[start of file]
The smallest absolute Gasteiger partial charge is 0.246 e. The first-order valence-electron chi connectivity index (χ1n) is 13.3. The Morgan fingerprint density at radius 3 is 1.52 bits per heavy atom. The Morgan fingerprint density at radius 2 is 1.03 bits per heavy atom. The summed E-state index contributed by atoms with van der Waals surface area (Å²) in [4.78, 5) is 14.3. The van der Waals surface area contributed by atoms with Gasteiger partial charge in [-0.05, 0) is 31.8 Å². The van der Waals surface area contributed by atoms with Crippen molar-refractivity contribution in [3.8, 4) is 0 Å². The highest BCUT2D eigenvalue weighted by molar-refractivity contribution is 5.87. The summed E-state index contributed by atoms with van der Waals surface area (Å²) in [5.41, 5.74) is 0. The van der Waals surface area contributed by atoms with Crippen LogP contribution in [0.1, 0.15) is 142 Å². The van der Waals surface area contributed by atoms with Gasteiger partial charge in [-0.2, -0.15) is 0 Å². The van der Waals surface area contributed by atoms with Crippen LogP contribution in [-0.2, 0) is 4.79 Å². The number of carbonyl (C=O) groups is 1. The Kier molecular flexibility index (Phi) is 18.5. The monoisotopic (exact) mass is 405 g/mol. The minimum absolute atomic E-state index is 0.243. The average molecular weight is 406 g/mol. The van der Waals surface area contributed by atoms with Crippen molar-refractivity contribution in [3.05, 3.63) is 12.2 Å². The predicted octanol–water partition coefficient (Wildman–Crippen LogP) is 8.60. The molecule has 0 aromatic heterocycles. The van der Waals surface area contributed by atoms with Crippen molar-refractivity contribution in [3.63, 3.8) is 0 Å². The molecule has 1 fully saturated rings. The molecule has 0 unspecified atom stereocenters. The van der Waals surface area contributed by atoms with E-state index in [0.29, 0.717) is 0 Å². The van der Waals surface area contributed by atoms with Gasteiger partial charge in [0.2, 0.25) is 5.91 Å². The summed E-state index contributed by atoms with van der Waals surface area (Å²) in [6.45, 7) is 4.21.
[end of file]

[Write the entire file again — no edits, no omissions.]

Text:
The smallest absolute Gasteiger partial charge is 0.246 e. The first-order valence-electron chi connectivity index (χ1n) is 13.3. The Morgan fingerprint density at radius 3 is 1.52 bits per heavy atom. The Morgan fingerprint density at radius 2 is 1.03 bits per heavy atom. The summed E-state index contributed by atoms with van der Waals surface area (Å²) in [4.78, 5) is 14.3. The van der Waals surface area contributed by atoms with Gasteiger partial charge in [-0.05, 0) is 31.8 Å². The van der Waals surface area contributed by atoms with Crippen molar-refractivity contribution in [3.8, 4) is 0 Å². The highest BCUT2D eigenvalue weighted by molar-refractivity contribution is 5.87. The summed E-state index contributed by atoms with van der Waals surface area (Å²) in [5.41, 5.74) is 0. The van der Waals surface area contributed by atoms with Crippen LogP contribution in [0.1, 0.15) is 142 Å². The van der Waals surface area contributed by atoms with Gasteiger partial charge in [-0.2, -0.15) is 0 Å². The van der Waals surface area contributed by atoms with Crippen LogP contribution in [-0.2, 0) is 4.79 Å². The number of carbonyl (C=O) groups is 1. The Kier molecular flexibility index (Phi) is 18.5. The monoisotopic (exact) mass is 405 g/mol. The minimum absolute atomic E-state index is 0.243. The average molecular weight is 406 g/mol. The van der Waals surface area contributed by atoms with Crippen molar-refractivity contribution in [3.05, 3.63) is 12.2 Å². The predicted octanol–water partition coefficient (Wildman–Crippen LogP) is 8.60. The molecule has 0 aromatic heterocycles. The van der Waals surface area contributed by atoms with Crippen molar-refractivity contribution in [3.63, 3.8) is 0 Å². The molecule has 1 fully saturated rings. The molecule has 0 unspecified atom stereocenters. The van der Waals surface area contributed by atoms with E-state index in [0.29, 0.717) is 0 Å². The van der Waals surface area contributed by atoms with Gasteiger partial charge in [0.2, 0.25) is 5.91 Å². The summed E-state index contributed by atoms with van der Waals surface area (Å²) in [6.45, 7) is 4.21.